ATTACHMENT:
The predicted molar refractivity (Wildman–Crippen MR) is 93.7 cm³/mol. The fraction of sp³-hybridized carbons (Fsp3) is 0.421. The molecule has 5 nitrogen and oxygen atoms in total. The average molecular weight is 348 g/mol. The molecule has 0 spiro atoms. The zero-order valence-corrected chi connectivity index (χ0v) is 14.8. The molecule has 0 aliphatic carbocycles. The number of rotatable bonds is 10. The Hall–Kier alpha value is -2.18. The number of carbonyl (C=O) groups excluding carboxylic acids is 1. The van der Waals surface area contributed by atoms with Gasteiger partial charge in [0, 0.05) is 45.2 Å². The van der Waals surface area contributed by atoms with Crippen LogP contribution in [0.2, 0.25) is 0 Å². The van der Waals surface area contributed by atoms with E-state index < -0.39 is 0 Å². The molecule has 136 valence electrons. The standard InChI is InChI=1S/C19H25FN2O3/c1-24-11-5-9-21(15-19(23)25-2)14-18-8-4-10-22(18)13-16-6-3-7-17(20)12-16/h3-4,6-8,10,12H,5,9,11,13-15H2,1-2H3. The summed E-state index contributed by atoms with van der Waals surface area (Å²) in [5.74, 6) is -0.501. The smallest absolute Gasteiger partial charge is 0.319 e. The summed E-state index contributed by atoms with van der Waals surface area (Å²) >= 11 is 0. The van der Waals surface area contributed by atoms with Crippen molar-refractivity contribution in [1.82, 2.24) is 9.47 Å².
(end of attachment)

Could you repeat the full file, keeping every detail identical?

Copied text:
The predicted molar refractivity (Wildman–Crippen MR) is 93.7 cm³/mol. The fraction of sp³-hybridized carbons (Fsp3) is 0.421. The molecule has 5 nitrogen and oxygen atoms in total. The average molecular weight is 348 g/mol. The molecule has 0 spiro atoms. The zero-order valence-corrected chi connectivity index (χ0v) is 14.8. The molecule has 0 aliphatic carbocycles. The number of rotatable bonds is 10. The Hall–Kier alpha value is -2.18. The number of carbonyl (C=O) groups excluding carboxylic acids is 1. The van der Waals surface area contributed by atoms with Gasteiger partial charge in [0, 0.05) is 45.2 Å². The van der Waals surface area contributed by atoms with Crippen LogP contribution in [0.2, 0.25) is 0 Å². The van der Waals surface area contributed by atoms with E-state index < -0.39 is 0 Å². The molecule has 136 valence electrons. The standard InChI is InChI=1S/C19H25FN2O3/c1-24-11-5-9-21(15-19(23)25-2)14-18-8-4-10-22(18)13-16-6-3-7-17(20)12-16/h3-4,6-8,10,12H,5,9,11,13-15H2,1-2H3. The summed E-state index contributed by atoms with van der Waals surface area (Å²) in [5.74, 6) is -0.501. The smallest absolute Gasteiger partial charge is 0.319 e. The summed E-state index contributed by atoms with van der Waals surface area (Å²) >= 11 is 0. The van der Waals surface area contributed by atoms with Crippen molar-refractivity contribution in [1.82, 2.24) is 9.47 Å².